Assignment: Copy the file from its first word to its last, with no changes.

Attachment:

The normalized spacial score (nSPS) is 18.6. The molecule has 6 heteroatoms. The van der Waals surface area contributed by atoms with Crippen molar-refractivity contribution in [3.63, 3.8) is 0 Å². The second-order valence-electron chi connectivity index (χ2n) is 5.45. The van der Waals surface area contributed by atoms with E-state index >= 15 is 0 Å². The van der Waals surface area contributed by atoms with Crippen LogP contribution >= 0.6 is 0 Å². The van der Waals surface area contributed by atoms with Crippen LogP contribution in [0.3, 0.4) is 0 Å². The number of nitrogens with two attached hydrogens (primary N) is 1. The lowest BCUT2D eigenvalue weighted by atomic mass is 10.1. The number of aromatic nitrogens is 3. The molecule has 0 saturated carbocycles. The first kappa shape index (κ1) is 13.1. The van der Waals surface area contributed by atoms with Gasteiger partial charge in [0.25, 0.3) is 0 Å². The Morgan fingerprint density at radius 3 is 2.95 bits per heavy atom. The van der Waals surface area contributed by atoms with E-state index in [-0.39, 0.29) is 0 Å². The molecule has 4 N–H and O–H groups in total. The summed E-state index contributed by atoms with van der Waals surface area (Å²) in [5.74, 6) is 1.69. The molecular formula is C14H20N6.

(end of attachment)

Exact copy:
The normalized spacial score (nSPS) is 18.6. The molecule has 6 heteroatoms. The van der Waals surface area contributed by atoms with Crippen molar-refractivity contribution in [3.63, 3.8) is 0 Å². The second-order valence-electron chi connectivity index (χ2n) is 5.45. The van der Waals surface area contributed by atoms with E-state index >= 15 is 0 Å². The van der Waals surface area contributed by atoms with Crippen LogP contribution >= 0.6 is 0 Å². The van der Waals surface area contributed by atoms with Crippen LogP contribution in [0.3, 0.4) is 0 Å². The number of nitrogens with two attached hydrogens (primary N) is 1. The lowest BCUT2D eigenvalue weighted by atomic mass is 10.1. The number of aromatic nitrogens is 3. The molecule has 0 saturated carbocycles. The first kappa shape index (κ1) is 13.1. The van der Waals surface area contributed by atoms with Gasteiger partial charge in [0.25, 0.3) is 0 Å². The Morgan fingerprint density at radius 3 is 2.95 bits per heavy atom. The van der Waals surface area contributed by atoms with E-state index in [-0.39, 0.29) is 0 Å². The molecule has 4 N–H and O–H groups in total. The summed E-state index contributed by atoms with van der Waals surface area (Å²) in [5.74, 6) is 1.69. The molecular formula is C14H20N6.